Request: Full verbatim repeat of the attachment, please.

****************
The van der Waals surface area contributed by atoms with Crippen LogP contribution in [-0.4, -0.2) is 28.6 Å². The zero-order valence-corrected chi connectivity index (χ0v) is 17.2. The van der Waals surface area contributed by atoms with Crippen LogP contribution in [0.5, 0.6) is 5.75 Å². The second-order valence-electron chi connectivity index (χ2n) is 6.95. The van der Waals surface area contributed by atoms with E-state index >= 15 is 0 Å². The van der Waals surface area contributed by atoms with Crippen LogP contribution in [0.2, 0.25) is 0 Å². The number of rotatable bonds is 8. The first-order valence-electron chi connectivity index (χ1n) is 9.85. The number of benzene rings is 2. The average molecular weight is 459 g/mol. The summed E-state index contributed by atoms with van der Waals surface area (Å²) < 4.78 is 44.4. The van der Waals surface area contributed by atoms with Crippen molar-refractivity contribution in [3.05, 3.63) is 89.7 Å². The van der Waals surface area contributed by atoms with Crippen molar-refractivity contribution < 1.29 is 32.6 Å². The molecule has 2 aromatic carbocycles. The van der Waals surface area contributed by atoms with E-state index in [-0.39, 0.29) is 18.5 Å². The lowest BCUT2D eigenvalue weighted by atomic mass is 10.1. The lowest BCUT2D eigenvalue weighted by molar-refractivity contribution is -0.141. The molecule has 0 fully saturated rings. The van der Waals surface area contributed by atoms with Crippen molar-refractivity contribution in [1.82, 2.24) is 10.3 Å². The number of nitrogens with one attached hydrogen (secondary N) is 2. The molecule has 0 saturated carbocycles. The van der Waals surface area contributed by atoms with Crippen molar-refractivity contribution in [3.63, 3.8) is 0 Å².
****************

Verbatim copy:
The van der Waals surface area contributed by atoms with Crippen LogP contribution in [-0.4, -0.2) is 28.6 Å². The zero-order valence-corrected chi connectivity index (χ0v) is 17.2. The van der Waals surface area contributed by atoms with Crippen LogP contribution in [0.5, 0.6) is 5.75 Å². The second-order valence-electron chi connectivity index (χ2n) is 6.95. The van der Waals surface area contributed by atoms with E-state index >= 15 is 0 Å². The van der Waals surface area contributed by atoms with Crippen LogP contribution in [0.2, 0.25) is 0 Å². The number of rotatable bonds is 8. The first-order valence-electron chi connectivity index (χ1n) is 9.85. The number of benzene rings is 2. The average molecular weight is 459 g/mol. The summed E-state index contributed by atoms with van der Waals surface area (Å²) < 4.78 is 44.4. The van der Waals surface area contributed by atoms with Crippen molar-refractivity contribution in [3.05, 3.63) is 89.7 Å². The van der Waals surface area contributed by atoms with Crippen molar-refractivity contribution < 1.29 is 32.6 Å². The molecule has 2 aromatic carbocycles. The van der Waals surface area contributed by atoms with E-state index in [-0.39, 0.29) is 18.5 Å². The lowest BCUT2D eigenvalue weighted by atomic mass is 10.1. The lowest BCUT2D eigenvalue weighted by molar-refractivity contribution is -0.141. The molecule has 0 fully saturated rings. The van der Waals surface area contributed by atoms with Crippen molar-refractivity contribution in [1.82, 2.24) is 10.3 Å². The number of nitrogens with one attached hydrogen (secondary N) is 2. The molecule has 0 saturated carbocycles. The van der Waals surface area contributed by atoms with Crippen molar-refractivity contribution in [3.63, 3.8) is 0 Å².